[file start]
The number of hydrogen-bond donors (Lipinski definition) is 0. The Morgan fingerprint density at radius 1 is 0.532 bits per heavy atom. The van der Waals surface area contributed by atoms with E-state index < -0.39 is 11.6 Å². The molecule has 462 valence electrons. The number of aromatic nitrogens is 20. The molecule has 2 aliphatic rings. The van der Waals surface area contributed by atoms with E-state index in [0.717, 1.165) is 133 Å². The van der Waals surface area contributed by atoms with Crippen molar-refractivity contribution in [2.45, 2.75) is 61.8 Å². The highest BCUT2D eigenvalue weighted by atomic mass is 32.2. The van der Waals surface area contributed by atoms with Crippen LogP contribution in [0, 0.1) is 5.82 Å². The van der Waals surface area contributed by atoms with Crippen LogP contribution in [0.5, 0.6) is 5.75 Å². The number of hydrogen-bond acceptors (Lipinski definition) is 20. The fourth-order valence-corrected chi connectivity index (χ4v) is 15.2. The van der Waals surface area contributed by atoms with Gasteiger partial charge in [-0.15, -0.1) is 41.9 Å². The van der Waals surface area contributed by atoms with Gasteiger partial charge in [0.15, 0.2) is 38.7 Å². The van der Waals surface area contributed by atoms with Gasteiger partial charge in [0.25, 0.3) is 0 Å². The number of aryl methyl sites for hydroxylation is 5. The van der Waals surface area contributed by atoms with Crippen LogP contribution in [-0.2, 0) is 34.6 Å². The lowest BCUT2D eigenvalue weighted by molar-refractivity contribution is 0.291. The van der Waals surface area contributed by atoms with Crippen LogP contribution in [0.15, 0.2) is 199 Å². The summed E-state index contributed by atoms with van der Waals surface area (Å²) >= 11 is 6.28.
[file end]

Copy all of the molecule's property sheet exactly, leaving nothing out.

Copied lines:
The number of hydrogen-bond donors (Lipinski definition) is 0. The Morgan fingerprint density at radius 1 is 0.532 bits per heavy atom. The van der Waals surface area contributed by atoms with E-state index < -0.39 is 11.6 Å². The molecule has 462 valence electrons. The number of aromatic nitrogens is 20. The molecule has 2 aliphatic rings. The van der Waals surface area contributed by atoms with E-state index in [0.717, 1.165) is 133 Å². The van der Waals surface area contributed by atoms with Crippen molar-refractivity contribution in [2.45, 2.75) is 61.8 Å². The highest BCUT2D eigenvalue weighted by atomic mass is 32.2. The van der Waals surface area contributed by atoms with Crippen LogP contribution in [0, 0.1) is 5.82 Å². The van der Waals surface area contributed by atoms with Crippen LogP contribution in [0.5, 0.6) is 5.75 Å². The number of hydrogen-bond acceptors (Lipinski definition) is 20. The fourth-order valence-corrected chi connectivity index (χ4v) is 15.2. The van der Waals surface area contributed by atoms with Gasteiger partial charge in [-0.15, -0.1) is 41.9 Å². The van der Waals surface area contributed by atoms with Gasteiger partial charge in [0.15, 0.2) is 38.7 Å². The van der Waals surface area contributed by atoms with Gasteiger partial charge in [0.25, 0.3) is 0 Å². The number of aryl methyl sites for hydroxylation is 5. The van der Waals surface area contributed by atoms with Crippen LogP contribution in [-0.2, 0) is 34.6 Å². The lowest BCUT2D eigenvalue weighted by molar-refractivity contribution is 0.291. The van der Waals surface area contributed by atoms with Crippen LogP contribution in [0.15, 0.2) is 199 Å². The summed E-state index contributed by atoms with van der Waals surface area (Å²) >= 11 is 6.28.